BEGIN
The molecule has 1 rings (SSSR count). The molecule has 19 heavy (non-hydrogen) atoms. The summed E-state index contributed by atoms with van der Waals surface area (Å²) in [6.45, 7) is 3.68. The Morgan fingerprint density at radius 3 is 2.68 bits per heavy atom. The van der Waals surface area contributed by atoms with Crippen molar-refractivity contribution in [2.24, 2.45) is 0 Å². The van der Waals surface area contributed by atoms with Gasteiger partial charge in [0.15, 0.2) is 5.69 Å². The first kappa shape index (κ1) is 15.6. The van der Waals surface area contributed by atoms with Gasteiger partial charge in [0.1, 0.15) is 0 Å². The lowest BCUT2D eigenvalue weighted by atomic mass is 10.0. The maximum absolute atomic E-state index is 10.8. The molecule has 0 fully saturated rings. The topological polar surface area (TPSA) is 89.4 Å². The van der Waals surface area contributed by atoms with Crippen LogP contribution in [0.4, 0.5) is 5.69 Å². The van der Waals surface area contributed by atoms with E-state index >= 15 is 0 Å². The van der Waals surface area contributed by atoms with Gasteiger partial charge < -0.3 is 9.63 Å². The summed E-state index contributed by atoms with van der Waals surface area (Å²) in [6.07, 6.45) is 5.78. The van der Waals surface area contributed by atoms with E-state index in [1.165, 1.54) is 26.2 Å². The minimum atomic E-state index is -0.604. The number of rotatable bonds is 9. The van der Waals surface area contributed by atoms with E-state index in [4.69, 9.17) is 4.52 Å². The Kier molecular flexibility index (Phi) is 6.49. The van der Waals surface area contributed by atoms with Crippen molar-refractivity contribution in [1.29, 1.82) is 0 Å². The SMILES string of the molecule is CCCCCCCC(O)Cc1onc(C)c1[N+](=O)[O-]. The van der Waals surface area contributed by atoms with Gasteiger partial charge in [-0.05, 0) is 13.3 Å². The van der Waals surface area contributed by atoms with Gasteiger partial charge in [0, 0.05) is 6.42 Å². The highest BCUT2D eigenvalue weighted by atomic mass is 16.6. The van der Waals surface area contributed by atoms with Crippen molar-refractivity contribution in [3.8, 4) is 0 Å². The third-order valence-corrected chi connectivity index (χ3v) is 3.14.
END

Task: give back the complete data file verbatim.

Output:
The molecule has 1 rings (SSSR count). The molecule has 19 heavy (non-hydrogen) atoms. The summed E-state index contributed by atoms with van der Waals surface area (Å²) in [6.45, 7) is 3.68. The Morgan fingerprint density at radius 3 is 2.68 bits per heavy atom. The van der Waals surface area contributed by atoms with Crippen molar-refractivity contribution in [2.24, 2.45) is 0 Å². The van der Waals surface area contributed by atoms with Gasteiger partial charge in [0.15, 0.2) is 5.69 Å². The first kappa shape index (κ1) is 15.6. The van der Waals surface area contributed by atoms with Gasteiger partial charge in [0.1, 0.15) is 0 Å². The lowest BCUT2D eigenvalue weighted by atomic mass is 10.0. The maximum absolute atomic E-state index is 10.8. The molecule has 0 fully saturated rings. The topological polar surface area (TPSA) is 89.4 Å². The van der Waals surface area contributed by atoms with Crippen LogP contribution in [0.4, 0.5) is 5.69 Å². The van der Waals surface area contributed by atoms with E-state index >= 15 is 0 Å². The van der Waals surface area contributed by atoms with Gasteiger partial charge < -0.3 is 9.63 Å². The summed E-state index contributed by atoms with van der Waals surface area (Å²) in [6.07, 6.45) is 5.78. The van der Waals surface area contributed by atoms with E-state index in [1.165, 1.54) is 26.2 Å². The minimum atomic E-state index is -0.604. The number of rotatable bonds is 9. The van der Waals surface area contributed by atoms with E-state index in [4.69, 9.17) is 4.52 Å². The Kier molecular flexibility index (Phi) is 6.49. The van der Waals surface area contributed by atoms with Crippen molar-refractivity contribution in [1.29, 1.82) is 0 Å². The SMILES string of the molecule is CCCCCCCC(O)Cc1onc(C)c1[N+](=O)[O-]. The van der Waals surface area contributed by atoms with Gasteiger partial charge in [-0.05, 0) is 13.3 Å². The van der Waals surface area contributed by atoms with Gasteiger partial charge in [0, 0.05) is 6.42 Å². The highest BCUT2D eigenvalue weighted by atomic mass is 16.6. The van der Waals surface area contributed by atoms with Crippen molar-refractivity contribution in [3.8, 4) is 0 Å². The third-order valence-corrected chi connectivity index (χ3v) is 3.14.